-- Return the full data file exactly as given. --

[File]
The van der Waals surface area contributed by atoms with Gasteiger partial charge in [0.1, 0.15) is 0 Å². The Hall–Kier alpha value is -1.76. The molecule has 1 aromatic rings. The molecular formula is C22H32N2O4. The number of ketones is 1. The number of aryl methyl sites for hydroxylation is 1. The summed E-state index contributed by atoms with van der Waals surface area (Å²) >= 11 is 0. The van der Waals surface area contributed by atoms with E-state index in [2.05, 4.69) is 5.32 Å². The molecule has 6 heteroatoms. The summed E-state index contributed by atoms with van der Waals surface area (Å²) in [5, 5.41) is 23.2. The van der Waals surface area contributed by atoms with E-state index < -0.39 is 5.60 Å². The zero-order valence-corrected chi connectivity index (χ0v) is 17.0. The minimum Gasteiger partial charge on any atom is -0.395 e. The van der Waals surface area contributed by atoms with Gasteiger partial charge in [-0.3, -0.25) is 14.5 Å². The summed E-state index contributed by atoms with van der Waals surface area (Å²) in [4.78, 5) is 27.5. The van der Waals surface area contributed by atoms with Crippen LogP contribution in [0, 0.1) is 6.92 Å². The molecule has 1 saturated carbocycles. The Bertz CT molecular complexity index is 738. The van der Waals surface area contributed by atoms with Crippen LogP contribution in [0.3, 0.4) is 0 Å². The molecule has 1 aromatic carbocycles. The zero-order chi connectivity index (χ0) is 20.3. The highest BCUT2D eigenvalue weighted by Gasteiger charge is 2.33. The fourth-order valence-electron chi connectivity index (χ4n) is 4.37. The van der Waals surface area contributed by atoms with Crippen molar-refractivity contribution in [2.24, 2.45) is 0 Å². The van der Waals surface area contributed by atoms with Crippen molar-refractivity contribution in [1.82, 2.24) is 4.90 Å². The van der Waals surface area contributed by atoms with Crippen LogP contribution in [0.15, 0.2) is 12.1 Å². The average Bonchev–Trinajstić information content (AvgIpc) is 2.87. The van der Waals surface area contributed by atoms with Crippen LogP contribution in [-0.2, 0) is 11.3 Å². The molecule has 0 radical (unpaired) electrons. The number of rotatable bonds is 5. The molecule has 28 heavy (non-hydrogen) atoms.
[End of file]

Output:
The van der Waals surface area contributed by atoms with Gasteiger partial charge in [0.1, 0.15) is 0 Å². The Hall–Kier alpha value is -1.76. The molecule has 1 aromatic rings. The molecular formula is C22H32N2O4. The number of ketones is 1. The number of aryl methyl sites for hydroxylation is 1. The summed E-state index contributed by atoms with van der Waals surface area (Å²) >= 11 is 0. The van der Waals surface area contributed by atoms with E-state index in [2.05, 4.69) is 5.32 Å². The molecule has 6 heteroatoms. The summed E-state index contributed by atoms with van der Waals surface area (Å²) in [5, 5.41) is 23.2. The van der Waals surface area contributed by atoms with E-state index < -0.39 is 5.60 Å². The zero-order valence-corrected chi connectivity index (χ0v) is 17.0. The minimum Gasteiger partial charge on any atom is -0.395 e. The van der Waals surface area contributed by atoms with Gasteiger partial charge in [-0.3, -0.25) is 14.5 Å². The summed E-state index contributed by atoms with van der Waals surface area (Å²) in [4.78, 5) is 27.5. The van der Waals surface area contributed by atoms with Crippen LogP contribution in [0, 0.1) is 6.92 Å². The molecule has 1 saturated carbocycles. The Bertz CT molecular complexity index is 738. The van der Waals surface area contributed by atoms with Crippen LogP contribution in [0.3, 0.4) is 0 Å². The molecule has 1 aromatic carbocycles. The zero-order chi connectivity index (χ0) is 20.3. The highest BCUT2D eigenvalue weighted by Gasteiger charge is 2.33. The fourth-order valence-electron chi connectivity index (χ4n) is 4.37. The van der Waals surface area contributed by atoms with Crippen molar-refractivity contribution in [2.24, 2.45) is 0 Å². The van der Waals surface area contributed by atoms with Crippen molar-refractivity contribution in [1.82, 2.24) is 4.90 Å². The van der Waals surface area contributed by atoms with Crippen LogP contribution in [0.15, 0.2) is 12.1 Å². The average Bonchev–Trinajstić information content (AvgIpc) is 2.87. The van der Waals surface area contributed by atoms with Crippen LogP contribution in [-0.2, 0) is 11.3 Å². The molecule has 0 radical (unpaired) electrons. The number of rotatable bonds is 5. The molecule has 28 heavy (non-hydrogen) atoms.